Legacy Laiki Special Administrator Chris Pavlou resigned on Tuesday saying he has had enough.
“I have resigned tonight,” he told the Cyprus Mail. “I have had enough.”
Last week, DIKO chairman Nicolas Papadopoulos launched an assault against Pavlou accusing him of mismanagement, in what appeared to be an attempt to get rid of the seasoned and well-respected banker.
Pavlou’s six-month appointment expired on Tuesday, and the Central Bank (CBC) had the option of renewing it – an eventuality Papadopoulos apparently wanted to eradicate.
Instead of renewal for six months, the CBC had asked him to stay on until the end of the year, at which point the administration of Legacy Laiki’s assets would be transferred to the European Commission’s Single Resolution Mechanism (SRM).
But at the same time an amendment to the resolution law was tabled before the House Finance Committee on Monday, which would prevent the administration of Laiki being transferred to the SRM.
Legacy Laiki’s administrator is mandated with maximising the value of the bankrupt lender’s remaining assets, so that its creditors can recoup as large a chunk of their losses as possible.
In this case, the bulk of the creditors are the depositors whose money – over €100,000 – vanished after the island’s largest lender, the Bank of Cyprus, was given a lifeline that required absorbing part of the failed bank.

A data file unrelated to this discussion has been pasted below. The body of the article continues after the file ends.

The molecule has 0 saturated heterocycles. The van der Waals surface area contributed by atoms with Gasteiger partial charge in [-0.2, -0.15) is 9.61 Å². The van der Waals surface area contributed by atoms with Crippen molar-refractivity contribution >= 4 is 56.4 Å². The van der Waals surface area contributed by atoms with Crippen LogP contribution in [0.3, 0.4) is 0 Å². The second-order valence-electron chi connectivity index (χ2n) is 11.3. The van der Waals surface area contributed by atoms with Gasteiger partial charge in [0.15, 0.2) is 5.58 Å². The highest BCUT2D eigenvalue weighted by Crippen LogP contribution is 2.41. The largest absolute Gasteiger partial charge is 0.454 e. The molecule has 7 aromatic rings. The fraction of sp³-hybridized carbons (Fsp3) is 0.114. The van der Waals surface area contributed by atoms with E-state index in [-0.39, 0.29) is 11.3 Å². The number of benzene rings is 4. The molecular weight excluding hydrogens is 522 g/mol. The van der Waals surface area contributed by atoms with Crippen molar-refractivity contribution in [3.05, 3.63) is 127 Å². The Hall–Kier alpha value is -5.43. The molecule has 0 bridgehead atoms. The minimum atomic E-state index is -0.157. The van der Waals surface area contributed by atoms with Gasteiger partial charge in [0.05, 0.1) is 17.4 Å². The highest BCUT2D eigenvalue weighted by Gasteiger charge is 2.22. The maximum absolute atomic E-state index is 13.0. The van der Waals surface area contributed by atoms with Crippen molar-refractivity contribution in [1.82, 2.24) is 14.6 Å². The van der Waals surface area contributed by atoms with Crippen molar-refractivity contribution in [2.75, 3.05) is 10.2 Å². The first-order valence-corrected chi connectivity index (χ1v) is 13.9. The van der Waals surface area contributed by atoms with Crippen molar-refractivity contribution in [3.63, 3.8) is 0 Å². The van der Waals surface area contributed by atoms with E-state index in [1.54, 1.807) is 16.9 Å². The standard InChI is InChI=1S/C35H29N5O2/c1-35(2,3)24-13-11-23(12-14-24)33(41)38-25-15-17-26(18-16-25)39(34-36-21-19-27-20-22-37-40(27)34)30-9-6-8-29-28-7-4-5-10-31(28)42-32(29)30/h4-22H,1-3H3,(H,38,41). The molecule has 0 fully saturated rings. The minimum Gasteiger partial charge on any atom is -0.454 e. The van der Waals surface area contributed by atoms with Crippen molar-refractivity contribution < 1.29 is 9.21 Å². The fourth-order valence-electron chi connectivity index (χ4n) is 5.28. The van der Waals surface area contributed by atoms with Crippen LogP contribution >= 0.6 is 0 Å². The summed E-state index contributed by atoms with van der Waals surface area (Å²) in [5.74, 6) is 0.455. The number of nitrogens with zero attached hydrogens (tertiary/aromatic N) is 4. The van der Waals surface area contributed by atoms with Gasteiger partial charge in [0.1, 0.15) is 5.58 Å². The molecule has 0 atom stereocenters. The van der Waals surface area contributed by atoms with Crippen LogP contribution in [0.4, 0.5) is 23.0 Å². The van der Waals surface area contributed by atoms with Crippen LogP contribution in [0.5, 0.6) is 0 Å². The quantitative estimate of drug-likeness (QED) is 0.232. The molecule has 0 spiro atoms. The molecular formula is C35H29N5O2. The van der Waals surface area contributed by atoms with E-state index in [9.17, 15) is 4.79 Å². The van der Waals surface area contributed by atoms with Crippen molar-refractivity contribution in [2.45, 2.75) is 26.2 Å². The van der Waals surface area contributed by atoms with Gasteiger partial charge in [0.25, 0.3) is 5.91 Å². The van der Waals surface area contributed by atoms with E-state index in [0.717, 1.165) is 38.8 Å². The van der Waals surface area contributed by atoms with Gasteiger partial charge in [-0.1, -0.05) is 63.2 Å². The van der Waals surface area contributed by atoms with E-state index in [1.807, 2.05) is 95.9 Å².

And the part that wasn’t absorbed – Legacy Laiki – consists of those assets left behind for value-maximisation.
These were placed under the care of a special administrator, initially Andri Antoniades, who was replaced in April by Pavlou. Meanwhile, some of the Laiki depositors banded together and created SYKALA – the ‘Laiki Bank Depositors Association’ – to form a unified front and take the legal route.
If passed, the bill will allow the people who lost their money when Laiki went down – thus far collectively treated as a single unit represented in its entirety by SYKALA – to call a general assembly and appoint their own administrator.
The bone of contention appears to be the Investment Bank of Greece (IBG), a Legacy Laiki subsidiary, incidentally also headed by Pavlou.
This obscure entity is essentially a goldmine waiting to be tapped.
IBG is a relatively small bank, formerly owned by Laiki and licensed to operate in Greece.
Its entire loan portfolio was transferred to the Greek Piraeus Bank in the chaotic shuffle of March 2013, when the Greek operations of local banks were sold off to Piraeus to mitigate the risk of contagion to Greece.
Since then, IBG has operated mainly as a deposit-holding retail bank focusing on “commission income in order to avoid any credit risk and maintain its high capital adequacy and liquidity ratios”, with minimal risk exposure to speak of.
A bank with a capital buffer of over 40 per cent and an equally high liquidity ratio is, indeed, a very attractive proposition, especially in today’s environment.